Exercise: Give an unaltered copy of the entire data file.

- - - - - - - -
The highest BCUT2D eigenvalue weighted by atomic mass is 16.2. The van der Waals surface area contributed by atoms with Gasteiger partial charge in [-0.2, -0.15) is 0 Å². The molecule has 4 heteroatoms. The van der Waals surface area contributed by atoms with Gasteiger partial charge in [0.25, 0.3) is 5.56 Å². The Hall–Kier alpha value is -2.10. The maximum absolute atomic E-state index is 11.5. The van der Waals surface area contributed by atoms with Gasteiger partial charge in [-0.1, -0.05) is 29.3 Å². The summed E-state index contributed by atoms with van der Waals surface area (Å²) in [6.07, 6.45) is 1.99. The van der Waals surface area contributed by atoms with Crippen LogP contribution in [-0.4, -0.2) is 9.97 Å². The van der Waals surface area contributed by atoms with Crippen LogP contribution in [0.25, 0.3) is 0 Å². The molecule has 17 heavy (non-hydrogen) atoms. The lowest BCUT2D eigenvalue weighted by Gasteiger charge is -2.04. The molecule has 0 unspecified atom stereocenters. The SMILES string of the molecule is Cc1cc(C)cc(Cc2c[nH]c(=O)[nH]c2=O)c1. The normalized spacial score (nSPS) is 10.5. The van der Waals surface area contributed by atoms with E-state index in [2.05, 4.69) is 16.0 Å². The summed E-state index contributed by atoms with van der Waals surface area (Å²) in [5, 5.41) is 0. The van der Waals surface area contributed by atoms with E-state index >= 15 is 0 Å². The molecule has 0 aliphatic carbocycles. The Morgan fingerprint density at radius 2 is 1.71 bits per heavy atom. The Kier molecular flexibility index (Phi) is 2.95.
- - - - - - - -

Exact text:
The highest BCUT2D eigenvalue weighted by atomic mass is 16.2. The van der Waals surface area contributed by atoms with Gasteiger partial charge in [-0.2, -0.15) is 0 Å². The molecule has 4 heteroatoms. The van der Waals surface area contributed by atoms with Gasteiger partial charge in [0.25, 0.3) is 5.56 Å². The Hall–Kier alpha value is -2.10. The maximum absolute atomic E-state index is 11.5. The van der Waals surface area contributed by atoms with Gasteiger partial charge in [-0.1, -0.05) is 29.3 Å². The summed E-state index contributed by atoms with van der Waals surface area (Å²) in [6.07, 6.45) is 1.99. The van der Waals surface area contributed by atoms with Crippen LogP contribution in [-0.4, -0.2) is 9.97 Å². The van der Waals surface area contributed by atoms with Crippen LogP contribution in [0.25, 0.3) is 0 Å². The molecule has 17 heavy (non-hydrogen) atoms. The lowest BCUT2D eigenvalue weighted by Gasteiger charge is -2.04. The molecule has 0 unspecified atom stereocenters. The SMILES string of the molecule is Cc1cc(C)cc(Cc2c[nH]c(=O)[nH]c2=O)c1. The normalized spacial score (nSPS) is 10.5. The van der Waals surface area contributed by atoms with E-state index in [2.05, 4.69) is 16.0 Å². The summed E-state index contributed by atoms with van der Waals surface area (Å²) in [5, 5.41) is 0. The van der Waals surface area contributed by atoms with E-state index >= 15 is 0 Å². The molecule has 0 aliphatic carbocycles. The Morgan fingerprint density at radius 2 is 1.71 bits per heavy atom. The Kier molecular flexibility index (Phi) is 2.95.